August 22, 2011
New Weapon For Common Hospital Infection
Researchers may have discovered an impressive new weapon in the struggle against hospital-acquired bacterial infections, Reuters is reporting. Clostridium difficile is an antibiotic-resistant bacterial infection that can cause diarrhea, colitis, the inflammation of the colon. At its worst, it can be fatal and is often spread around hospitals and medical facilities.
Tests of an experimental compound are mimicking the human defense mechanism, used by cells in the gut to neutralize harmful toxins, is showing promise in the lab and in mouse studies, and the researchers say they are already planning human clinical trials.
“This is a $3.5 billion problem in the US alone and it´s rising rapidly because of new, even more virulent strains,” said Tor Savidge of the University of Texas Medical Branch at Galveston, whose study is being published in the journal Nature Medicine.
“Between 1 to 2 percent of patients who go into the hospital will develop this.” Elderly patients being treated with antibiotics are especially vulnerable as antibiotics kill natural bacteria in the gut and allow invaders such as C. difficile to flourish.
Savidge and colleagues noticed that in order to squeeze into cells lining the intestine, toxins produced by C. difficile need to chop themselves into smaller bits. C. difficile accomplishes this through a molecular guillotine called a cysteine protease, which only becomes active when a molecule called InsP6 is present in large concentrations inside a cell.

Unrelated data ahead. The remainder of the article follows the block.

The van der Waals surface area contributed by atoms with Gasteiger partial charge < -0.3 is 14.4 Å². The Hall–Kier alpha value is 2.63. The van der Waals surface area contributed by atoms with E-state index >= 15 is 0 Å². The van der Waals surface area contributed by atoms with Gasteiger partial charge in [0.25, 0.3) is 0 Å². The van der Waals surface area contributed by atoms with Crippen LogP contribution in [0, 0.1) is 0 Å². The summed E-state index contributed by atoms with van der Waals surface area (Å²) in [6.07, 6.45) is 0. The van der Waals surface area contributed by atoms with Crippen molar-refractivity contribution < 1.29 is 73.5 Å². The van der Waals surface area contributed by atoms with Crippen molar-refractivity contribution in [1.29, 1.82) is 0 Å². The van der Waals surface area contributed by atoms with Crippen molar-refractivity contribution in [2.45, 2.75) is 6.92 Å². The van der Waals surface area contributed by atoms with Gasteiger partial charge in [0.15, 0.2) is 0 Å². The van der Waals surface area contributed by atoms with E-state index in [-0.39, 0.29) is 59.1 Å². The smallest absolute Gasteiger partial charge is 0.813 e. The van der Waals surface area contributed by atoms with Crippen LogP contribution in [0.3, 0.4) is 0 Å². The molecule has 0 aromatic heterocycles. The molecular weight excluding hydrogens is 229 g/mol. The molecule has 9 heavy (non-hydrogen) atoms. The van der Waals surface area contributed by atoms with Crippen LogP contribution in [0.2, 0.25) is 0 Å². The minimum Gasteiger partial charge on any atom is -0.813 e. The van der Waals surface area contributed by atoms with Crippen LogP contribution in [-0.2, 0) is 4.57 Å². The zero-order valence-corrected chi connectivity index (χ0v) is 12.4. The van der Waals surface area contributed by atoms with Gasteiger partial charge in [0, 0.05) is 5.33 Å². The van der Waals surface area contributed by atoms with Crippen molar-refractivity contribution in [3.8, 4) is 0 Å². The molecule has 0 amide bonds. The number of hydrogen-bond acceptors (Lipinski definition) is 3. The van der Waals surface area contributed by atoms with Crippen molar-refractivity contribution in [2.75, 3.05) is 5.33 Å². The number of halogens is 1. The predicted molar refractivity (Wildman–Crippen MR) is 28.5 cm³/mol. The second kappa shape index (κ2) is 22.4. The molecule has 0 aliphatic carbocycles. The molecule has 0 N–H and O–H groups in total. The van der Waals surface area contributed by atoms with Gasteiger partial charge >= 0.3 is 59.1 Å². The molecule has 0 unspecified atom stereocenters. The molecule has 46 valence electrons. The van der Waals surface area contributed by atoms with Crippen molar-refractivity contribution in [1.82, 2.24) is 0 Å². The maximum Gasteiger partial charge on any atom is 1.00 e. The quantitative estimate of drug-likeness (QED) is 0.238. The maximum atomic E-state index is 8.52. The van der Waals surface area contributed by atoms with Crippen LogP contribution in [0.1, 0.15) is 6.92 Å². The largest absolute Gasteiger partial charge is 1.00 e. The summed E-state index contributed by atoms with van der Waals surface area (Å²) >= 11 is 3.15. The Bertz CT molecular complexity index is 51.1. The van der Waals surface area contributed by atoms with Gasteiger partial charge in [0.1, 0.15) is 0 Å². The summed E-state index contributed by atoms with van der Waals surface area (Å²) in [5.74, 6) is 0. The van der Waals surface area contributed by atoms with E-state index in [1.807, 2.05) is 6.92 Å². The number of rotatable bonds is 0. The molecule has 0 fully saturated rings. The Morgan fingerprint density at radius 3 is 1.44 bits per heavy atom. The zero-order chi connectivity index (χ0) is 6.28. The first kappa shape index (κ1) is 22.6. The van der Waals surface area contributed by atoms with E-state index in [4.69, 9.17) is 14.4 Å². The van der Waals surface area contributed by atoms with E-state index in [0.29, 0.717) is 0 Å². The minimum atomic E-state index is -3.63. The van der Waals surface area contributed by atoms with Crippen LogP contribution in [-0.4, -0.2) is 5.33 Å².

Once inside the cell, the toxin releases its payload, killing cells that line the intestine and triggering inflammation and diarrhea.
Savidge´s team discovered is that once this process starts, the body releases neutralizing chemicals that gum up the molecular guillotine, preventing the toxins from being chopped up and damaging the cell.
Inspired by this natural mechanism, the team developed a treatment that mimics this process, shutting down the guillotine and preventing the toxin from damaging the cell. “If you shut them down before they can interact with the cell we can alleviate the disease.”
Mice with C. difficile who were treated with the drug became less ill and were more likely to survive their infections than untreated mice.
Currently, patients who get these infections are treated with antibiotics, which contributes to the problem of antibiotic resistance, however this new treatment would simply keep the toxins from making people sick, allowing the normal, protective gut bacteria to remain intact.
“This may prove to be an alternative to antibiotics,” Savidge said, but much more work is needed. “This needs to be confirmed with additional studies and additional groups will need to confirm it as well.”
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